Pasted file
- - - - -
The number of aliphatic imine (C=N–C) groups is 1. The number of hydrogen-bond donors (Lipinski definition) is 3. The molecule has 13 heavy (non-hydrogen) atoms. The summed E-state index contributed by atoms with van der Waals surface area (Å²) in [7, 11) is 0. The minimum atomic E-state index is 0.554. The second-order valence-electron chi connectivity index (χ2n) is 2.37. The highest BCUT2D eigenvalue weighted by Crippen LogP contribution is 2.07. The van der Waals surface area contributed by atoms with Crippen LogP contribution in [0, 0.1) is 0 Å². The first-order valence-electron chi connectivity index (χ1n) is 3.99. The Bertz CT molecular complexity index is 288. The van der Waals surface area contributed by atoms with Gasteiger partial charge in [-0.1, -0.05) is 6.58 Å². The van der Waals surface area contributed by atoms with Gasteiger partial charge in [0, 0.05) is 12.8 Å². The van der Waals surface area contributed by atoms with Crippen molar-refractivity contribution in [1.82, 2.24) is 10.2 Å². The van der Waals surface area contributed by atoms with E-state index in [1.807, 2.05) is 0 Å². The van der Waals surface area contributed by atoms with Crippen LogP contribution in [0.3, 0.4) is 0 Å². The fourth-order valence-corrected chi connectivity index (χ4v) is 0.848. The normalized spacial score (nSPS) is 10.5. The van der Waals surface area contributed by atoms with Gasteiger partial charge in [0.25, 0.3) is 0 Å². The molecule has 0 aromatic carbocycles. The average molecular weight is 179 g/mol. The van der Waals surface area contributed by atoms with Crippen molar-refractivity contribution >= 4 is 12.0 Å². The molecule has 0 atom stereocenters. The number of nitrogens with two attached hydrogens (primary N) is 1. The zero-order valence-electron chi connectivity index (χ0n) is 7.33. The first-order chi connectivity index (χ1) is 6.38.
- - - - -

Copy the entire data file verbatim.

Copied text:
The number of aliphatic imine (C=N–C) groups is 1. The number of hydrogen-bond donors (Lipinski definition) is 3. The molecule has 13 heavy (non-hydrogen) atoms. The summed E-state index contributed by atoms with van der Waals surface area (Å²) in [7, 11) is 0. The minimum atomic E-state index is 0.554. The second-order valence-electron chi connectivity index (χ2n) is 2.37. The highest BCUT2D eigenvalue weighted by Crippen LogP contribution is 2.07. The van der Waals surface area contributed by atoms with Crippen LogP contribution in [0, 0.1) is 0 Å². The first-order valence-electron chi connectivity index (χ1n) is 3.99. The Bertz CT molecular complexity index is 288. The van der Waals surface area contributed by atoms with Gasteiger partial charge in [-0.1, -0.05) is 6.58 Å². The van der Waals surface area contributed by atoms with Gasteiger partial charge in [0, 0.05) is 12.8 Å². The van der Waals surface area contributed by atoms with Crippen molar-refractivity contribution in [1.82, 2.24) is 10.2 Å². The van der Waals surface area contributed by atoms with E-state index in [1.807, 2.05) is 0 Å². The van der Waals surface area contributed by atoms with Crippen LogP contribution in [0.3, 0.4) is 0 Å². The fourth-order valence-corrected chi connectivity index (χ4v) is 0.848. The normalized spacial score (nSPS) is 10.5. The van der Waals surface area contributed by atoms with Gasteiger partial charge in [0.25, 0.3) is 0 Å². The molecule has 0 aromatic carbocycles. The average molecular weight is 179 g/mol. The van der Waals surface area contributed by atoms with Crippen molar-refractivity contribution >= 4 is 12.0 Å². The molecule has 0 atom stereocenters. The number of nitrogens with two attached hydrogens (primary N) is 1. The zero-order valence-electron chi connectivity index (χ0n) is 7.33. The first-order chi connectivity index (χ1) is 6.38.